Of the five allegedly doomed and delusional candidates Hepburn mentions, lawyer and author Deborah Coyne, stands out as the only woman. Hepburn says Coyne is “best known for being the mother of Pierre Trudeau’s only daughter, Sarah.” Mother, eh? Is that even a job? I suppose any woman with the luxury of time, the ability to assemble a campaign team, and the financial freedom to pay the estimated $50,000 entry fee (Which Hepburn deems “relatively cheap”) can just wake up and decide to run for the leadership of a federal party. The media will soon overwhelmed by the three other women in Canada who make this self-serving leap into the spotlight.

But let us be serious: Hepburn believes the upcoming Liberal leadership race is arguably “the most important in the Liberals’ history,” and “not some student council election or a kids’ soccer team where everybody gets an equal chance to participate so no one’s feelings are hurt.”

When the personal sacrifice required to run for public office is characterized in such misleading and paternalistic terms, it’s easy to see why even presumably qualified people stay far away from politics. I obviously don’t approve of all our elected officials, but I have to salute their insane decision to run, if only because I know how personally challenging it can be. I also know that unless we do something about the cloud of cynicism hanging over our political institutions, it won’t matter who the Liberals choose to lead them.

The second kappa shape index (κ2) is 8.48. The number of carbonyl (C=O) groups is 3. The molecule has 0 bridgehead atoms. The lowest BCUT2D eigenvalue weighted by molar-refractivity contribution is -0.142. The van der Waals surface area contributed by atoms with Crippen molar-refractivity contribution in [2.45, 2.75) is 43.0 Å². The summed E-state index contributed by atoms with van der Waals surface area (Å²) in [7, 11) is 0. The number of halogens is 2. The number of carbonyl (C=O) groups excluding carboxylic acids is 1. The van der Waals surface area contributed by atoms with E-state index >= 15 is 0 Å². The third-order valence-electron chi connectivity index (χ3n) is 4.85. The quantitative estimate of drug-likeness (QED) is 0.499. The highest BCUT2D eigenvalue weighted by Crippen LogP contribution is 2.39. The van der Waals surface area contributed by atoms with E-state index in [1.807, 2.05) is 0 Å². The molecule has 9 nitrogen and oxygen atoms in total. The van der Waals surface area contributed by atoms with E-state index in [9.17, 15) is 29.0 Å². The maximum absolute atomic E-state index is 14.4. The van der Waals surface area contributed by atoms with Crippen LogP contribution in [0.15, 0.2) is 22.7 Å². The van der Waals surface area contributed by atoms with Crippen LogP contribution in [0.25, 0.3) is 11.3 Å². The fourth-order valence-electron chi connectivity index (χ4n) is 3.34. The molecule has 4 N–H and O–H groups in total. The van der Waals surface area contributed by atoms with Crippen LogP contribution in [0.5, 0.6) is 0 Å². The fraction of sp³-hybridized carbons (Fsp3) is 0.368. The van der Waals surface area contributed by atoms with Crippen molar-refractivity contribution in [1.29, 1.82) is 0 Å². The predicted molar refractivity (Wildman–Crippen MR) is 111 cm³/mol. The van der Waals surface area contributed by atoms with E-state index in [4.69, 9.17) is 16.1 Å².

If you can condemn prospective Liberal leadership candidates for wasting the country’s time and resources, your sense of entitlement is at least equal to theirs. I’d suggest Hepburn put his own name forward, but I imagine he is either as unqualified or as disinterested as the rest of us. Not to worry, though—if Liberal voters can manage not to get distracted by Pierre Elliott Trudeau’s baby-mom, there are rumours that another, more recognizable Trudeau relation may also be interested in the job.

~Dedicated to Geordie Mcruer and all steadfast enablers of hopeless dreams

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4 thoughts on “Are Low-Profile Political Candidates a Waste of Time?

  1. Sol

    Nice piece, Des. You’ve touched on another thing: the whole discourse arising from the notion of “fringe” candidates is problematic.

    Who decides which candidates are “credible” or “mainstream”, and which candidates are “fringe?” What are the criteria for evaluation? Is the evaluation process transparent and unbiased, or could institutional and social factors be determinants before the evaluation is even made? Not only is the playing field not level – some candidates are kneecapped before they even hit the dressing room.

    Reply
  2. Sean Geobey (@sgeobey)

    Unless a candidate is a dynastic relation to some previous politician they’re pretty much all fringe candidates the first time they run for anything (even when its under the banner of a major party). Hepburn’s argument is an attack on the leadership churn so vital to any democratic society.

    Reply
  3. Kelvin

    very interesting piece Des.
    such a rampant media culture of this . I am glad some people have enough courage and vision to face this political climate in any capacity, without being too distracted by the countless self-appointed baseless ‘definers’ of viability like Hepburn.

    Reply